To hear Jim Harbaugh tell it, the Michigan coach was raised in a Norman Rockwell painting.
Harbaugh and the first family of coaching gathered in their hometown of Ann Arbor this past weekend for a couple days of reminiscing and preaching the gospel of Football. Jim and Baltimore Ravens coach John Harbaugh were inducted into the Pioneer High School (where John graduated and Jim played for two years) Hall of Fame Friday night in a gymnasium across the street from the Big House. Jack Harbaugh, the former coach who is no stranger to hall of fame inductions himself, sat in the front row beaming with pride as his sons dug deep into the memory banks for stories of growing up together.
There were tales of fishing trips, backyard ball games, neighborhood shenanigans, paternal pep talks in the backseat of a station wagon and the time Jim nearly drowned big brother John to prove a point during a family vacation to Amelia Island, Florida.
“The three of us have done a lot of cool stuff together,” Harbaugh said. “This is certainly one of those shining star days.”
Friday night was as comfortable as the younger Harbaugh has looked in front of a microphone since taking over as the Wolverines' coach 15 months ago. It was hard to remember he was the same person who just recently stole a week’s worth of national headlines and ticked off an entire quadrant of the country with an attitude that screamed, “To hell with the way things have been done in the past.”
This is a guy who prescribes push-ups as a cure for the common cold and describes anything less than whole milk as a “candy ass” beverage – a lesson he learned the hard way when he mistakenly brought a jug of two percent to dinner with his childhood friend’s father. He speaks of taking a sick day with a level of disdain and conviction that most folks reserve for ISIS. And yet, here he is throwing Twitter jabs at SEC coaches and inviting WWE celebrities to nation signing day.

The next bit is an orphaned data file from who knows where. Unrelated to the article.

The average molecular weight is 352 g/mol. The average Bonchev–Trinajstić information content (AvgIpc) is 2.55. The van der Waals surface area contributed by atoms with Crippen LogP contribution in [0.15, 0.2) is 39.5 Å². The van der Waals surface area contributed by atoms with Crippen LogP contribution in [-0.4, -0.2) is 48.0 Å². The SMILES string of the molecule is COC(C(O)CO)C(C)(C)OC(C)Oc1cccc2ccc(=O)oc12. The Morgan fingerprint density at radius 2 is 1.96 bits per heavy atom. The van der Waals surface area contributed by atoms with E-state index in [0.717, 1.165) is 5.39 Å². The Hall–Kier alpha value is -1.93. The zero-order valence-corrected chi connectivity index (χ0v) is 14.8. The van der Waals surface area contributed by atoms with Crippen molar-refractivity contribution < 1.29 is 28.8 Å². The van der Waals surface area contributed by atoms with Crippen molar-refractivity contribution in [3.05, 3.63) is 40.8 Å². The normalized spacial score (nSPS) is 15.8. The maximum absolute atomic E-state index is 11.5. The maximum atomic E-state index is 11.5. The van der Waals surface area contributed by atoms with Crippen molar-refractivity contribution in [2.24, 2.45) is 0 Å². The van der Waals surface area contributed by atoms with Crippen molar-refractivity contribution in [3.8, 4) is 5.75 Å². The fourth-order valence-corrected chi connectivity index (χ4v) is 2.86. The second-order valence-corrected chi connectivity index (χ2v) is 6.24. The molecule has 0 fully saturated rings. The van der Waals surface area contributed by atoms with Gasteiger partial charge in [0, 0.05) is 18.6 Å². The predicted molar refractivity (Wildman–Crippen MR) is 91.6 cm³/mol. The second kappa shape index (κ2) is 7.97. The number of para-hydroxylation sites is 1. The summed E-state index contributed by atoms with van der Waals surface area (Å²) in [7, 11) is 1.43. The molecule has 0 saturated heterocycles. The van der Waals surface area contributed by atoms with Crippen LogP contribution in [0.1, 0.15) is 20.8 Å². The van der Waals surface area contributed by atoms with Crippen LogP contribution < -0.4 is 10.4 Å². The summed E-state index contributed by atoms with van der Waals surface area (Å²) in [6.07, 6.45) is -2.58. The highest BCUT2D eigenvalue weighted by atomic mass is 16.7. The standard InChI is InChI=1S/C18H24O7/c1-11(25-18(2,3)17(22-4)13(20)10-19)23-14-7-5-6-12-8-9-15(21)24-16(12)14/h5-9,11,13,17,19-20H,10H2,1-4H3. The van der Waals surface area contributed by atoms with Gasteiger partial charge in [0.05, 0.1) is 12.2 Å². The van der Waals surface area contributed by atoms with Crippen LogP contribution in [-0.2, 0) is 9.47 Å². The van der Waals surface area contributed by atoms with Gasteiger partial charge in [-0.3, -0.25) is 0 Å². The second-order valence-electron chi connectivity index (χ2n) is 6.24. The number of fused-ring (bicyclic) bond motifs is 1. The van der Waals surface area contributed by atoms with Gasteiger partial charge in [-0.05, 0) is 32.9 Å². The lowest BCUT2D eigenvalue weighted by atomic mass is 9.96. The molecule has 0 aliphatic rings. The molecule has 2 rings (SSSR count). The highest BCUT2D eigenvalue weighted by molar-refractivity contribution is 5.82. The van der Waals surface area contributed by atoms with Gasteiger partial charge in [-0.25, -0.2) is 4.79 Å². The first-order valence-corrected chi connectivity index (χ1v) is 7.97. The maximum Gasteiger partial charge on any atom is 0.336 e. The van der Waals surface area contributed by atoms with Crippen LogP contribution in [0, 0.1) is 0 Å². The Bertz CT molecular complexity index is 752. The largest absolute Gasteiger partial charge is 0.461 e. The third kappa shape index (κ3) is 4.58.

How does college football’s most talked-about coach relish the old-school, rub-some-dirt-on-it nostalgia in one moment then in next fire off another of his industry-rattling, rule-stretching innovations?
The contradictory approaches are hard to reconcile. From a distance, one or the other feels like it must be an act. It’s easier to make sense of his opposite attitudes, though, if you look at them as more of a cause-and-effect relationship. Football was a main character in Jim Harbaugh’s Americana upbringing, and he’ll stop at nothing to try to save it. Those two ideas intersected this weekend when he got a chance to thank the mentors of his past shortly after trying to inspire the next generation of coaches.
The three Harbaugh men believe their beloved sport is under attack. They said as much Friday afternoon during a talk-show style conversation in front of a crowd of 2,000 high school coaches at Michigan’s Crisler Arena – the male equivalent of Oprah’s live studio audience. Their conversation was the highlight of Michigan's three-day coaching clinic.
“Our game is under some stress right now with concussion factors and some of these other things,” Jack said shortly after the hour-long chat. “But the feeling I had walking off the stage was that our game is in good hands.”
John Harbaugh made the unusual decision to bring his entire Ravens’ staff to a clinic in the Midwest in part because he wanted to make sure they are all passing on the message of the good that the sport can bring about.
“[These coaches] are leaders of young men in the front lines at high school and junior high schools making a difference for our country, for society,” he said. “It’s not everything. We’re not making it out to be everything like some people want to say. But it’s a darn good thing, and we need to hold on to every good thing we have right now.”
Jim Harbaugh isn’t sleeping over at prospects’ homes and setting up satellite camps because he believes it will make the country a better place. That would be naïve. That side of him is trying to win games. Football raised him to believe that there’s a winner and loser in everything, and you had better do everything humanly possible to end up on the winning side.
But it’s not too far of a stretch to say – and here is where Harbaugh’s dichotomy starts to make a little more sense – that his interest in winning those games is spurred at least in part by wanting to promote a sport with which he is still deeply in love. That much was clear this weekend.